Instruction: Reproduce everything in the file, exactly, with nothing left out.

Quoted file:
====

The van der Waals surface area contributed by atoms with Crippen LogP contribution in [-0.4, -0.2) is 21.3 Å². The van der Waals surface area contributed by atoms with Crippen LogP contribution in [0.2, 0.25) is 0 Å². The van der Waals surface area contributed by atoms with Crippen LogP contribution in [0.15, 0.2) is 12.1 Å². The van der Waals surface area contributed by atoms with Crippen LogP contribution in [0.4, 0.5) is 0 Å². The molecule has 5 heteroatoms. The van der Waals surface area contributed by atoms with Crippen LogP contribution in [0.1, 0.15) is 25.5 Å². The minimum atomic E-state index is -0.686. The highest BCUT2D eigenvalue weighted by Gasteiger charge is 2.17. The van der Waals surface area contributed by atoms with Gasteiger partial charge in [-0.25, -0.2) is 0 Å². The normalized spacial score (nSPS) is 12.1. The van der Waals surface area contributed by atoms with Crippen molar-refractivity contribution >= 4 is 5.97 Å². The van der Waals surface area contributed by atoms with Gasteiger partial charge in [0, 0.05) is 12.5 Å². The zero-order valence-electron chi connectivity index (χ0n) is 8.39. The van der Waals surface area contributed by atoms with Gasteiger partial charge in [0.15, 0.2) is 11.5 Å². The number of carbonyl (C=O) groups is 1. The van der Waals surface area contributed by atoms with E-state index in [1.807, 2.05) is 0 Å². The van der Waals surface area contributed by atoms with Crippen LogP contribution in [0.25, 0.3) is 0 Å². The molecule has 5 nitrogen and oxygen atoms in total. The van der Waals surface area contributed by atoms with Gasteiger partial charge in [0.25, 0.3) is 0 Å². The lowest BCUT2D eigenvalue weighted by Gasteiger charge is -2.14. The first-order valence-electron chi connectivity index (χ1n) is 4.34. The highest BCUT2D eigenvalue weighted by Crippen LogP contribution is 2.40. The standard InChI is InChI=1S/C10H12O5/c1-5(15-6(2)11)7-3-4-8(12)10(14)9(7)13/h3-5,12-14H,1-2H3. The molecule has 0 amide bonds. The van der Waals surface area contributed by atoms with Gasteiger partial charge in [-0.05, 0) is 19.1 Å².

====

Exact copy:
The van der Waals surface area contributed by atoms with Crippen LogP contribution in [-0.4, -0.2) is 21.3 Å². The van der Waals surface area contributed by atoms with Crippen LogP contribution in [0.2, 0.25) is 0 Å². The van der Waals surface area contributed by atoms with Crippen LogP contribution in [0.15, 0.2) is 12.1 Å². The van der Waals surface area contributed by atoms with Crippen LogP contribution in [0.4, 0.5) is 0 Å². The molecule has 5 heteroatoms. The van der Waals surface area contributed by atoms with Crippen LogP contribution in [0.1, 0.15) is 25.5 Å². The minimum atomic E-state index is -0.686. The highest BCUT2D eigenvalue weighted by Gasteiger charge is 2.17. The van der Waals surface area contributed by atoms with Gasteiger partial charge in [-0.25, -0.2) is 0 Å². The normalized spacial score (nSPS) is 12.1. The van der Waals surface area contributed by atoms with Crippen molar-refractivity contribution >= 4 is 5.97 Å². The van der Waals surface area contributed by atoms with Gasteiger partial charge in [0, 0.05) is 12.5 Å². The zero-order valence-electron chi connectivity index (χ0n) is 8.39. The van der Waals surface area contributed by atoms with Gasteiger partial charge in [0.15, 0.2) is 11.5 Å². The number of carbonyl (C=O) groups is 1. The van der Waals surface area contributed by atoms with E-state index in [1.807, 2.05) is 0 Å². The van der Waals surface area contributed by atoms with Crippen LogP contribution in [0.25, 0.3) is 0 Å². The molecule has 5 nitrogen and oxygen atoms in total. The van der Waals surface area contributed by atoms with Gasteiger partial charge in [0.25, 0.3) is 0 Å². The lowest BCUT2D eigenvalue weighted by Gasteiger charge is -2.14. The first-order valence-electron chi connectivity index (χ1n) is 4.34. The highest BCUT2D eigenvalue weighted by Crippen LogP contribution is 2.40. The standard InChI is InChI=1S/C10H12O5/c1-5(15-6(2)11)7-3-4-8(12)10(14)9(7)13/h3-5,12-14H,1-2H3. The molecule has 0 amide bonds. The van der Waals surface area contributed by atoms with Gasteiger partial charge in [-0.05, 0) is 19.1 Å².